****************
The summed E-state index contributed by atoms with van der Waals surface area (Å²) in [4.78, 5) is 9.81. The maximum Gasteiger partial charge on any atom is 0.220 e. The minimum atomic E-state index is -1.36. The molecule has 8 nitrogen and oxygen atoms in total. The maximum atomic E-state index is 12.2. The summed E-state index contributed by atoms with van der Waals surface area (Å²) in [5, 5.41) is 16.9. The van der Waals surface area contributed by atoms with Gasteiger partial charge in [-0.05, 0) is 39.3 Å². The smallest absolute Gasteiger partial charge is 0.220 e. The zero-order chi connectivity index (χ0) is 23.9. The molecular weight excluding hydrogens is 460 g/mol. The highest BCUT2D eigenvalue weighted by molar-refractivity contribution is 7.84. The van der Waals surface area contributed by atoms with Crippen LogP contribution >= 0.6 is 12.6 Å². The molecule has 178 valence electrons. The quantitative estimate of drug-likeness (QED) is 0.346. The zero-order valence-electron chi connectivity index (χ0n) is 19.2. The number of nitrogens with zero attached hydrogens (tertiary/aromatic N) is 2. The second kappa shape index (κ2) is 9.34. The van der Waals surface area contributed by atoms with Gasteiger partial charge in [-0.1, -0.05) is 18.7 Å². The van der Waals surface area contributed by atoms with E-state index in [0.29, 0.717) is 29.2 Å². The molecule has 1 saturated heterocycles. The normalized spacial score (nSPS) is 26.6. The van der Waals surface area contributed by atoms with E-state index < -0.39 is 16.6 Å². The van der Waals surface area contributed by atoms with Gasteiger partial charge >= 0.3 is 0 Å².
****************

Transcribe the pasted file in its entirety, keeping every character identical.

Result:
The summed E-state index contributed by atoms with van der Waals surface area (Å²) in [4.78, 5) is 9.81. The maximum Gasteiger partial charge on any atom is 0.220 e. The minimum atomic E-state index is -1.36. The molecule has 8 nitrogen and oxygen atoms in total. The maximum atomic E-state index is 12.2. The summed E-state index contributed by atoms with van der Waals surface area (Å²) in [5, 5.41) is 16.9. The van der Waals surface area contributed by atoms with Gasteiger partial charge in [-0.05, 0) is 39.3 Å². The smallest absolute Gasteiger partial charge is 0.220 e. The zero-order chi connectivity index (χ0) is 23.9. The molecular weight excluding hydrogens is 460 g/mol. The highest BCUT2D eigenvalue weighted by molar-refractivity contribution is 7.84. The van der Waals surface area contributed by atoms with Crippen LogP contribution >= 0.6 is 12.6 Å². The molecule has 178 valence electrons. The quantitative estimate of drug-likeness (QED) is 0.346. The zero-order valence-electron chi connectivity index (χ0n) is 19.2. The number of nitrogens with zero attached hydrogens (tertiary/aromatic N) is 2. The second kappa shape index (κ2) is 9.34. The van der Waals surface area contributed by atoms with Gasteiger partial charge in [-0.1, -0.05) is 18.7 Å². The van der Waals surface area contributed by atoms with E-state index in [0.29, 0.717) is 29.2 Å². The molecule has 1 saturated heterocycles. The normalized spacial score (nSPS) is 26.6. The van der Waals surface area contributed by atoms with E-state index < -0.39 is 16.6 Å². The van der Waals surface area contributed by atoms with Gasteiger partial charge >= 0.3 is 0 Å².